However, if the buyer is a “joint employer” for purposes of compliance with the Rehabilitation Act and Title VII of the Civil Rights Act, the advice  given by Bass, Berry & Sims for federal agencies and contractors is that both the agency and the contractor should review and consider what, if any, accommodation they must offer. It is widely acknowledged that staffing arrangements give rise to joint employment, so this advice is applicable for staffing firms and buyer clients too.
As it is administratively challenging, time-consuming and costly to contest whether an employee has a valid medical reason or religious belief, it is likely that most employers, including staffing firms dealing with a buyer’s urgent needs to have staff on site, will move straight to the issue of how to accommodate the request. With contingent workers coming into a client’s workplace, this must involve a discussion between the staffing firm and client to work out what is best for all parties concerned. For example, as a reasonable accommodation, an unvaccinated contingent employee entering the client’s workplace might wear a face mask, work at a social distance from co-workers or nonemployees, work a modified shift, get periodic tests for Covid-19, be given the opportunity to telework, or finally, accept a reassignment.
Staffing firm employers and clients should try to reasonably accommodate contingent workers with sincere religious beliefs or a disability if the workers ask for an accommodation, but they don’t have to provide accommodations that would result in an undue hardship, meaning significant difficulty or expense. The recently updated EEOC guidance on vaccine mandates  states that “costs to be considered include not only direct monetary costs but also the burden on the conduct of the employer’s business — including, in this instance, the risk of the spread of Covid-19 to other employees or to the public.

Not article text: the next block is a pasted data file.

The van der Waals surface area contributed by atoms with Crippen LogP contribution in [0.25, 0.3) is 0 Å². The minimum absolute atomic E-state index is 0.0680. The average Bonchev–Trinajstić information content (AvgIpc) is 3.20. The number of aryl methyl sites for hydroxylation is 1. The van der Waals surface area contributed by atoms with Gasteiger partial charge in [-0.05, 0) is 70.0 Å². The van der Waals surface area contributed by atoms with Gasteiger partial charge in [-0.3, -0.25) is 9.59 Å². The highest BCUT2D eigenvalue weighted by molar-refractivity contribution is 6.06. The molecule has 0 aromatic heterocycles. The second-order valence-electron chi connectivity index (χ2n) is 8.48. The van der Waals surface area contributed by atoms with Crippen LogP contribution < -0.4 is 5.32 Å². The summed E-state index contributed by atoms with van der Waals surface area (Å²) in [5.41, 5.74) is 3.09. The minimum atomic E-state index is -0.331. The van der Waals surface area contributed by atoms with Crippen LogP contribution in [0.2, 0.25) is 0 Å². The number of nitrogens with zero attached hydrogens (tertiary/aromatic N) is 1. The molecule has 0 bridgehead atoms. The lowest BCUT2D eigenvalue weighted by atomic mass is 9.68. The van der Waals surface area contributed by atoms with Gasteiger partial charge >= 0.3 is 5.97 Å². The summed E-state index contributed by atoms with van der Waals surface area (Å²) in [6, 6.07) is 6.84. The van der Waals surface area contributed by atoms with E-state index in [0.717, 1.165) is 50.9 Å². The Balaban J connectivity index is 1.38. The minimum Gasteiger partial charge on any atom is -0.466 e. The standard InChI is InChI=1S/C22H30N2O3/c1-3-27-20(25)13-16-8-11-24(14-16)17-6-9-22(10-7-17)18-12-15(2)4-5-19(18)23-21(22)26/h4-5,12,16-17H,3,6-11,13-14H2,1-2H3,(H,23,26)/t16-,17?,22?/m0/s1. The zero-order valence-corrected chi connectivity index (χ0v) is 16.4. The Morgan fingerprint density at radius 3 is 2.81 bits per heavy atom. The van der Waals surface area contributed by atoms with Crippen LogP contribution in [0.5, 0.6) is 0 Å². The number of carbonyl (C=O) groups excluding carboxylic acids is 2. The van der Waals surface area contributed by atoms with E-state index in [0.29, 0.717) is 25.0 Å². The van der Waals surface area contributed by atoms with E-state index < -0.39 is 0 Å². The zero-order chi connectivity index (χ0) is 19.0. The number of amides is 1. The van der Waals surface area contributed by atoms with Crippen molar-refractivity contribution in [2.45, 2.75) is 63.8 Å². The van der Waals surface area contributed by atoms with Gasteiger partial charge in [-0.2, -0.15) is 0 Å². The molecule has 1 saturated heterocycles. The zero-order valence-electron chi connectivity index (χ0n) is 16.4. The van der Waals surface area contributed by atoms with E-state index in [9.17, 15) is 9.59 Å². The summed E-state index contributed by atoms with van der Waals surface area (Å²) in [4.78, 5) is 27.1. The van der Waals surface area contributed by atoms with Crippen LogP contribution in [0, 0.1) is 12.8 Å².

Where a buyer is concerned about the potential volume of contingent workers seeking an accommodation, the EEOC guidance explains that “a mere assumption that many more employees might seek a religious accommodation to the vaccination requirement in the future is not evidence of undue hardship, but the employer may take into account the cumulative cost or burden of granting accommodations to other employees.” However, an employer should consider all possible alternatives to determine whether exempting an employee from a vaccination requirement would impose an undue hardship.
Until the text of the OSHA ETS is published, it is impossible to know what it will say, but it is unlikely to deviate from these principles established under case law dealing with health and safety. Staffing firms should prepare by establishing processes for requesting and verifying proof of vaccination and a testing regime, and buyers should also get involved and discuss with their vendors how to accommodate any requests for accommodation and what might constitute undue hardship. Both parties should also check their contract terms in advance of any direction as to who picks up the cost, to avoid any arguments at a later date.
This article is based information available at the time of publication; the anticipated OSHA Emergency Temporary Standard had not yet been published.